New blogger Robert is at a life-changing crossroads. He finds out shortly if his foot can be saved.

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Robert-Carew-Hunt-image-150Robert, 65, from Wimbledon, is at a life-changing crossroads. He finds out shortly whether his foot can be saved or whether he will need to have it amputated. He has agreed to let Diabetes UK follow his story over the coming months. Robert has Type 2 diabetes and does not depend on insulin to manage his condition.

“I was diagnosed with Type 2 diabetes in 2002. I had an ulcer on the bottom of my big toe of the right foot and a nurse at my health centre, who had been treating me for suspected swelling in my legs (lymphodaema), did a blood glucose test and discovered my blood glucose levels were extremely high.

Looking back, I’d been aware of a loss of sensation in my feet since the late 1990s, but as it didn’t hurt I didn’t take much notice. However, my blood glucose test results led to me being referred to the podiatry clinic at St George’s Hospital, London, and it feels like I’ve lived there ever since.

My big toe was amputated in April 2002, and I had another toe amputated in 2008. Mostly since then my right foot has been well behaved, with the help of a very expensive orthotic boot, which  provides support for the foot to help prevent further ulcers. The idea is that it redistributes the pressure better.

Unfortunately, since 2004 I’ve had problems with my left foot too. I was walking to B&Q from my house one day when I heard an audible crack. I started limping, and when I went to hospital my foot was put straight into plaster. I discovered I have a condition called Charcot’s Foot which has weakened the bones in my foot, and as a result over time my foot has become more and more twisted. It is now twisted to the right, making it very painful to wear my other orthotic boot which holds it into a position that is very uncomfortable, but does enable me to walk in the house.

I’m not allowed to walk anywhere else – for all journeys outside the house I have to take a taxi. I get my food delivered and there is also a shop at the hospital. I don’t really go out much apart from to my various hospital appointments now.

I had to have a toe on my left foot amputated last year and we can’t seem to get my foot ‘stable’. The ulcers on my left foot are better at the moment but things can change very rapidly. Since December 2009, I’ve had 11 bouts of cellulitis which hasn’t helped – it’s an infection that attacks the red blood cells, making you feel absolutely lousy, with no appetite to eat or drink and no energy, but worst of all it undoes any healing and I get ulcers again. It comes so quickly – I’ve been at the foot clinic and everyone is pleased with my progress, then two days later I’m having a cellulitis attack. The only ‘cure’ is very strong antibiotics, firstly intravenously and then orally, but that’s not a long-term option.

I was referred to King’s College Hospital, London, last year and they arranged for me to have a CT scan on my left foot. I haven’t yet managed to have a discussion with them about the results from my x-rays and scan, and don’t think I’ll find these out till an appointment in May when, I’ve been assured, the multi-disciplinary team will be present. I also need to have a vascular scan of my leg and an ECG.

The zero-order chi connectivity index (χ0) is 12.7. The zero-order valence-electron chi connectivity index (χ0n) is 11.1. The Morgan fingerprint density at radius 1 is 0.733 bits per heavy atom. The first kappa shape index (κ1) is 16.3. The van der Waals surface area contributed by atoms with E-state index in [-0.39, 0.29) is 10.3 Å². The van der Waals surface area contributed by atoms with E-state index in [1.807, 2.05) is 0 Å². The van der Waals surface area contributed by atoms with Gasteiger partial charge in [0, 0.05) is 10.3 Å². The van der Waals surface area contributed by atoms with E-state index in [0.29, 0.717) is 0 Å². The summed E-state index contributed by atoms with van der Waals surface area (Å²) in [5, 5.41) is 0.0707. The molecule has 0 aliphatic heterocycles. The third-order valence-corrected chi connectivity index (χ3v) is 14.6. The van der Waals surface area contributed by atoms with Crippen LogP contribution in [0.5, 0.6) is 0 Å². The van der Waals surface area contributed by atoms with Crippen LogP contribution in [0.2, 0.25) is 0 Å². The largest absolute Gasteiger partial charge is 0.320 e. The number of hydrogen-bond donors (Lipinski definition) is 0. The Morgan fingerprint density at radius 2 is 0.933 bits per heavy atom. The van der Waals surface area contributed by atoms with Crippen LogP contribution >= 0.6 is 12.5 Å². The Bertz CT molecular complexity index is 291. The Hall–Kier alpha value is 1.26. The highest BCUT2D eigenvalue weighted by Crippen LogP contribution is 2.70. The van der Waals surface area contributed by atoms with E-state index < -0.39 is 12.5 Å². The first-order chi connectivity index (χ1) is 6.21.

Of course I truly hope that my left foot can be saved and that reconstructive surgery can take place, but I need to weigh up all my options. The alternative is an amputation below the knee and I’ve discussed this with staff at Queen Mary’s Hospital, Roehampton. They were so positive about this option that I nearly signed up for it there and then! My biggest worry is that whatever happens with my left foot, the result will be a lot of extra pressure being put on my right leg, and I worry about this leg going downhill as a consequence.

Whatever happens I know I have a long road of recovery ahead of me. I will be in a wheelchair to begin with and will need lots of rehabilitation. At the moment my priority is to gather all the information so I can make an informed decision as so far I don’t feel like I’ve got all the facts. Ideally I’d like the teams who have treated me at different hospitals to talk to each other, but I’m not sure if that will happen.

There are other considerations I have to make too, like where will I live if I have the amputation. I’m not sure my home will be fit for purpose as there isn’t even a downstairs toilet. I live on my own so it won’t be easy.

I know it could be a lot worse. When I’m in the foot clinic I overhear all sorts of conversations – some people are dealing with similar issues to me, and then I hear they are on dialysis too. That brings some sort of perspective to my situation.

There is no doubt that having foot problems has messed up my retirement. So many events in my diary have ‘cancelled’ scrawled through them because I’ve been in hospital or have been too ill to go. In place of invitations on my mantelpiece, I line up all of my clinic appointments to help me remember where I have to be and when.

I think it’s important that people understand just how time consuming and difficult life is with serious foot problems. You can be in and out of hospital in a week even following major heart surgery, but this is a very different proposition.

There’s a lot for me to think about over the next few months. I’ll keep you updated on my progress. Wish me luck!”

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